Comparing the figures to 2009, Mr Paterson said Scotland had been less successful than England at raising the reading standards of poorer students, while better-off students have performed worse.

He said inequality had been reduced in Scotland by “bringing down the middle-class pupils as well as slightly boosting working-class pupils”.

In a damning assessment, Mr Paterson said: “In reading, Scotland has taken a decade of enormous upheaval in schools to get back to where it started. In mathematics and science, the decline continues.

“In England, the advance is steady in reading and mathematics; there is a weaker decline in science than in Scotland.

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"Despite a decade of austerity, students facing difficult socio‐economic circumstances do better in England than in Scotland.”

Pisa analyses social background using the Index of Economic, Social and Cultural Status (ESCS), which includes information such as parental education and occupation.

This showed an 86 point gap between the reading scores of the poorest and wealthiest pupils, implying a difference of just under three years’ schooling. This compares to an 83 point gap in 2015.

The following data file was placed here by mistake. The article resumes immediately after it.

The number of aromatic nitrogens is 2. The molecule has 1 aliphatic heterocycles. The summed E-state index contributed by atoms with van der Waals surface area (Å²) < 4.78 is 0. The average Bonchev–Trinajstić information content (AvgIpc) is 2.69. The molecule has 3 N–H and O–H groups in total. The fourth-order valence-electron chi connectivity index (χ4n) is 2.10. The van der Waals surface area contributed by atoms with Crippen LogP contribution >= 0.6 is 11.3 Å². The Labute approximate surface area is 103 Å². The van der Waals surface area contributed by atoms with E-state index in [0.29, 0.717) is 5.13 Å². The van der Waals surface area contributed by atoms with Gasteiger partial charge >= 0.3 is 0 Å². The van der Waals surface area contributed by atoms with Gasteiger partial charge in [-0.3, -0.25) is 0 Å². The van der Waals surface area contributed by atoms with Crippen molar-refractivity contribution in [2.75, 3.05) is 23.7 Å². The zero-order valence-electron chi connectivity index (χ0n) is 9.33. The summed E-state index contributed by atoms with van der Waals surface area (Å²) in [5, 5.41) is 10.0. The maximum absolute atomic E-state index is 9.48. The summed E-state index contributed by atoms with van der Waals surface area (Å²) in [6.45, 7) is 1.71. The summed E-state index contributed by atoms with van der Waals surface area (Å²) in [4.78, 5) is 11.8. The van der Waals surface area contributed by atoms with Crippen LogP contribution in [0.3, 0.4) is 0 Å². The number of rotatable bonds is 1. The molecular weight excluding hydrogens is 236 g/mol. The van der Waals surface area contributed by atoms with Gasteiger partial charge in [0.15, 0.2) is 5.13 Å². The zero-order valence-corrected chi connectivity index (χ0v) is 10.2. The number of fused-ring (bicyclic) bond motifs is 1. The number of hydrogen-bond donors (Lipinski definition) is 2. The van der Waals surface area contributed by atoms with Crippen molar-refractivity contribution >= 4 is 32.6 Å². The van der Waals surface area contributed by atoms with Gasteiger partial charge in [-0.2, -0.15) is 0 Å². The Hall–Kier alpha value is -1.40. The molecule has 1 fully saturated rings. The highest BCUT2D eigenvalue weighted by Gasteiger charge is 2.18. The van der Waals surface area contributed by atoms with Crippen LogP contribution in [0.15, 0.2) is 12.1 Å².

In maths, the gap has fallen from 87 to 83 points, while in science it has risen slightly from 97 to 98.

Scotland’s scores in the Pisa assessment were above the OECD average in reading and similar to the average in maths and science.

They show that in 2018, Scotland achieved a mean score of 504 for reading, up from 493 in 2015; 489 for maths, down from 491 in 2015, and 490 for science, down from 497 in 2015.

Results in maths have fallen in every Pisa survey since a high of 524 in 2003. In science, Scotland's level of performance has also continued to fall over the last decade, with a score of 515 in 2006.

The relationship between performance and social background was similar to 2015, despite the Scottish Government ploughing cash into efforts to narrow this gap. However it was lower than it was in 2009.

Meanwhile, a questionnaire completed at the same time as the test showed Scottish teachers reported greater concerns than their colleagues down south over students not paying attention, truanting, displaying a lack of respect, skipping classes and intimidating and bullying others.